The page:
How to avoid overstretching in forward bends3
For the past couple of weeks we’ve been talking about Forward bends and how to use them to stretch the posterior (back) structures of the body (along the Superficial Back Line). That’s all well and good. However, it is also possible to overdo it and overstretch different structures along the back to the point that they lose their full contractile power and become “locked long” (get stuck in a lengthened state). Overstretching the posterior structures means that there will be less support coming from the back of the body, which can affect our posture and our ability to do any sort of activity that requires back strength (which is pretty much everything except for lounging on the couch).
How do we prevent this from happening?
We need to make sure that we do enough spinal extension to balance it out.
Here we run into a bit of terminological confusion. We mostly think of “spinal extension” as bending back. But technically, “spinal extension” refers to the spine returning from the flexed position back to the neutral one, as well as bending back.
So when we say that spinal flexion (bending forward) needs to be balanced out by spinal extension, we mean both bending back AND returning from the forward bend into the neutral-spine position. This is another reason why we lead with the chest when we come out of the forward bend, instead of rolling up – it gives us an opportunity to contract the same back muscles that were stretching when we moved into the pose. This contraction increases circulation to the entire back and helps prevent overstretching of the supporting structures (like ligaments and fascia).
And we can take that strengthening and stabilizing effect one step further by combining Uttanasana and Ardha Uttanasana. These two sister poses work very well together – in fact they complete each other! While Uttanasana stretches the structures of the back, Ardha Uttanasana strengthens them. As a result you get strong and supple back muscles. Here are some pointers on safer positioning in the postures.
Inhale: Raise the arms up
Exhale: Gradually contract the abdomen as you bend forward, keeping the knees soft and the chest elevated.
Inhale: Lift half-way up, extending the arms forward
Stay here for few breaths if you like, lengthening the spine on the Inhalation and contracting the abdomen on the Exhalation.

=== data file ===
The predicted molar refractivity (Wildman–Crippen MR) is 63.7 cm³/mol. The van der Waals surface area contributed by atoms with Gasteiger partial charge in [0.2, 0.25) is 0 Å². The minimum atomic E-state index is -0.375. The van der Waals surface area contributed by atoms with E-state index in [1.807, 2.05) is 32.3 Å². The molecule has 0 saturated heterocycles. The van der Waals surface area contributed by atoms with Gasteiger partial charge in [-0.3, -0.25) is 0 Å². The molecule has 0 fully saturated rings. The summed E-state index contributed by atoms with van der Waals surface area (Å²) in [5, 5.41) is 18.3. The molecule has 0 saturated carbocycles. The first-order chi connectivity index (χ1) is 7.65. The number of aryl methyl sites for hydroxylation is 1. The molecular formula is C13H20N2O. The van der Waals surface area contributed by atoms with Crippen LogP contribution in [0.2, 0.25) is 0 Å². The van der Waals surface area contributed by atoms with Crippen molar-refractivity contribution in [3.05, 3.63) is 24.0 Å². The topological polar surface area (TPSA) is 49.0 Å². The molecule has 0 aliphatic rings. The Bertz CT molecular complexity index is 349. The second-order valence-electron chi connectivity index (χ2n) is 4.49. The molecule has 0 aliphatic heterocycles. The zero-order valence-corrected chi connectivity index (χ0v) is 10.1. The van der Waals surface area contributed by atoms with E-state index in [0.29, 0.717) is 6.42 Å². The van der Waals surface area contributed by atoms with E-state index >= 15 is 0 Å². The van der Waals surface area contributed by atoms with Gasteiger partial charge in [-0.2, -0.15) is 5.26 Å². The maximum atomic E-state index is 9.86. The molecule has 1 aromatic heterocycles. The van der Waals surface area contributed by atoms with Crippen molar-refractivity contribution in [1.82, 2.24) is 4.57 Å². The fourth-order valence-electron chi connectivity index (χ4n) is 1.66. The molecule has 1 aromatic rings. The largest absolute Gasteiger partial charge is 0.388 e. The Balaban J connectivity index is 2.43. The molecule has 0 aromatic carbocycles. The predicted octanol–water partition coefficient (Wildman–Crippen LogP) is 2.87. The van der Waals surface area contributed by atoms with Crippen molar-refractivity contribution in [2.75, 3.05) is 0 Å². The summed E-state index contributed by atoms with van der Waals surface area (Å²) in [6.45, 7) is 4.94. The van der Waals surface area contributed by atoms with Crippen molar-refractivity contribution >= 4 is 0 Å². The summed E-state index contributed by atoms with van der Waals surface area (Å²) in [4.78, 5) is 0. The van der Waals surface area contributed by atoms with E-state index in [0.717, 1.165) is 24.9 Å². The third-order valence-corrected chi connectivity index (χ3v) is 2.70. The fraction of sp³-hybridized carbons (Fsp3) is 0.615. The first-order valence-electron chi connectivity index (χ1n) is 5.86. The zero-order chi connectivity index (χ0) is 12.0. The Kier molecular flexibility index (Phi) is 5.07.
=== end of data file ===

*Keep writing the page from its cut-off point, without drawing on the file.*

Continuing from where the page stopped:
Exhale: Move back down, relax the neck and shoulders.
Stay here for few breaths, lengthening the spine slightly on the Inhalation and contracting the abdomen on the Exhalation.
Inhale: Lead with the chest and go all the way up.
Now the classic form of Ardha Uttanasana (with the arms extended forward) is quite strong and can be too much for the student’s back, shoulders or neck. Not to worry! There are many ways to adapt the form of this posture to make it work for you while putting less stress on the vulnerable areas. Think of those adaptations from the developmental standpoint. This is how you build back strength over time.
Use this progression to gradually strengthen the upper and lower back.
Use this progression to emphasize one side of the back at a time, which is very useful when working with asymmetrical muscle development.
Of course, you can also choose an adaptation that fits better with the theme of your class, or is more appropriate for specific students, and so on.
This is what some of them look like in motion:
So there are two sides to the forward bending coin – some forward bends stretch your back structures, while others strengthen them. These two have to go hand in hand if you want to get more out of your forward bends and avoid overstretching.
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Great job as always Olga. It is so important to get this instruction out there for both teachers and their students. I had a former yoga instructor of mine come to me with extreme low back pain. He had to stop teaching because of the pain. His habitual swan dive and roll-up left him unaware of how he was using his low back. Overuse of the low back comes such a problem. A thousand thanks to you.
Thank you Georgeanna! I agree – this is such a huge problem. which, I feel, is a part of a bigger issue, that yoga is still widely associated with stretching. But we are constantly working on dispelling that myth! 🙂
Great Article, does the same apply for seated forward bends, the spinal extension?